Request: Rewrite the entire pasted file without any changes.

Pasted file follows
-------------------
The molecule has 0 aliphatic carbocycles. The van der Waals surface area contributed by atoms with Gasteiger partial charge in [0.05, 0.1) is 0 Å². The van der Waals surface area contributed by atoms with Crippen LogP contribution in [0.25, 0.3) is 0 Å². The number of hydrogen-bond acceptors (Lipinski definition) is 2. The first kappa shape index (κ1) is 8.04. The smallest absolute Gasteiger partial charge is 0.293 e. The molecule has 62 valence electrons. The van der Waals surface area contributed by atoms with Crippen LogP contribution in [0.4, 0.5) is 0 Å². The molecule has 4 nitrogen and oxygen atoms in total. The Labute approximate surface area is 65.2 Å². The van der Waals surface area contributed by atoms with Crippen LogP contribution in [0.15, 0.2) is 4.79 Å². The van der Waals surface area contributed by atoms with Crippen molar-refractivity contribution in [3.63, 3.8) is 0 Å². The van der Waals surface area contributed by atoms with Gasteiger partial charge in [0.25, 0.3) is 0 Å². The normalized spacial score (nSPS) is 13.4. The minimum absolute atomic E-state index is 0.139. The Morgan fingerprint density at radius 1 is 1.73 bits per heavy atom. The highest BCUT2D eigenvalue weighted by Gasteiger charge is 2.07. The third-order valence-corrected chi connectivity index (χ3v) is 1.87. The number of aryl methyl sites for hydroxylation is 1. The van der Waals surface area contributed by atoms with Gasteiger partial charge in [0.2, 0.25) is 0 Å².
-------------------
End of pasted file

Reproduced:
The molecule has 0 aliphatic carbocycles. The van der Waals surface area contributed by atoms with Gasteiger partial charge in [0.05, 0.1) is 0 Å². The van der Waals surface area contributed by atoms with Crippen LogP contribution in [0.25, 0.3) is 0 Å². The number of hydrogen-bond acceptors (Lipinski definition) is 2. The first kappa shape index (κ1) is 8.04. The smallest absolute Gasteiger partial charge is 0.293 e. The molecule has 62 valence electrons. The van der Waals surface area contributed by atoms with Crippen LogP contribution in [0.4, 0.5) is 0 Å². The molecule has 4 nitrogen and oxygen atoms in total. The Labute approximate surface area is 65.2 Å². The van der Waals surface area contributed by atoms with Crippen LogP contribution in [0.15, 0.2) is 4.79 Å². The van der Waals surface area contributed by atoms with Crippen molar-refractivity contribution in [3.63, 3.8) is 0 Å². The van der Waals surface area contributed by atoms with Gasteiger partial charge in [0.25, 0.3) is 0 Å². The normalized spacial score (nSPS) is 13.4. The minimum absolute atomic E-state index is 0.139. The Morgan fingerprint density at radius 1 is 1.73 bits per heavy atom. The highest BCUT2D eigenvalue weighted by Gasteiger charge is 2.07. The third-order valence-corrected chi connectivity index (χ3v) is 1.87. The number of aryl methyl sites for hydroxylation is 1. The van der Waals surface area contributed by atoms with Gasteiger partial charge in [0.2, 0.25) is 0 Å².